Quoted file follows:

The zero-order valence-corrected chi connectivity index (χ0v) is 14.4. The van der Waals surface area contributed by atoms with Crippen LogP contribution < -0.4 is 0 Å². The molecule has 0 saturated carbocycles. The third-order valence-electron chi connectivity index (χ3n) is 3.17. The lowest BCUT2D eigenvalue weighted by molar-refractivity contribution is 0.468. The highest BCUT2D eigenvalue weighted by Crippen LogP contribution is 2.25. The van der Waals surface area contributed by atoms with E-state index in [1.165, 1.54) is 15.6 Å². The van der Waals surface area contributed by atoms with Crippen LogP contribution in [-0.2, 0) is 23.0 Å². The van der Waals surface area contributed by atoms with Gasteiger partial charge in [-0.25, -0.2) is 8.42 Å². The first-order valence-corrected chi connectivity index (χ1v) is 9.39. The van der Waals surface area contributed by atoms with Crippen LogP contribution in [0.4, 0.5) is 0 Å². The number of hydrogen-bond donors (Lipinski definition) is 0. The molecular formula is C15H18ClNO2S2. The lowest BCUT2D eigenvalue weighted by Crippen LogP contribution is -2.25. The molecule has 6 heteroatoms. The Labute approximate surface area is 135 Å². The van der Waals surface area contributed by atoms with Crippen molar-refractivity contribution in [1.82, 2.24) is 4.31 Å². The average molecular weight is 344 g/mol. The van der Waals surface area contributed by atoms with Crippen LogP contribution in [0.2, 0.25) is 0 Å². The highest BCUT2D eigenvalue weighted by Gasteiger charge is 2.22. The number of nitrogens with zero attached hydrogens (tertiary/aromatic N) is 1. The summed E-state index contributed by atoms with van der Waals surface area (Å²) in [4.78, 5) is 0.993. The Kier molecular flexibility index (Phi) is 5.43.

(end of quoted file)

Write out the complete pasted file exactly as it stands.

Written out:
The zero-order valence-corrected chi connectivity index (χ0v) is 14.4. The van der Waals surface area contributed by atoms with Crippen LogP contribution < -0.4 is 0 Å². The molecule has 0 saturated carbocycles. The third-order valence-electron chi connectivity index (χ3n) is 3.17. The lowest BCUT2D eigenvalue weighted by molar-refractivity contribution is 0.468. The highest BCUT2D eigenvalue weighted by Crippen LogP contribution is 2.25. The van der Waals surface area contributed by atoms with E-state index in [1.165, 1.54) is 15.6 Å². The van der Waals surface area contributed by atoms with Crippen LogP contribution in [-0.2, 0) is 23.0 Å². The van der Waals surface area contributed by atoms with Gasteiger partial charge in [-0.25, -0.2) is 8.42 Å². The first-order valence-corrected chi connectivity index (χ1v) is 9.39. The van der Waals surface area contributed by atoms with Crippen LogP contribution in [0.4, 0.5) is 0 Å². The number of hydrogen-bond donors (Lipinski definition) is 0. The molecular formula is C15H18ClNO2S2. The lowest BCUT2D eigenvalue weighted by Crippen LogP contribution is -2.25. The molecule has 6 heteroatoms. The Labute approximate surface area is 135 Å². The van der Waals surface area contributed by atoms with Crippen molar-refractivity contribution in [1.82, 2.24) is 4.31 Å². The average molecular weight is 344 g/mol. The van der Waals surface area contributed by atoms with Crippen LogP contribution in [0.2, 0.25) is 0 Å². The highest BCUT2D eigenvalue weighted by Gasteiger charge is 2.22. The number of nitrogens with zero attached hydrogens (tertiary/aromatic N) is 1. The summed E-state index contributed by atoms with van der Waals surface area (Å²) in [4.78, 5) is 0.993. The Kier molecular flexibility index (Phi) is 5.43.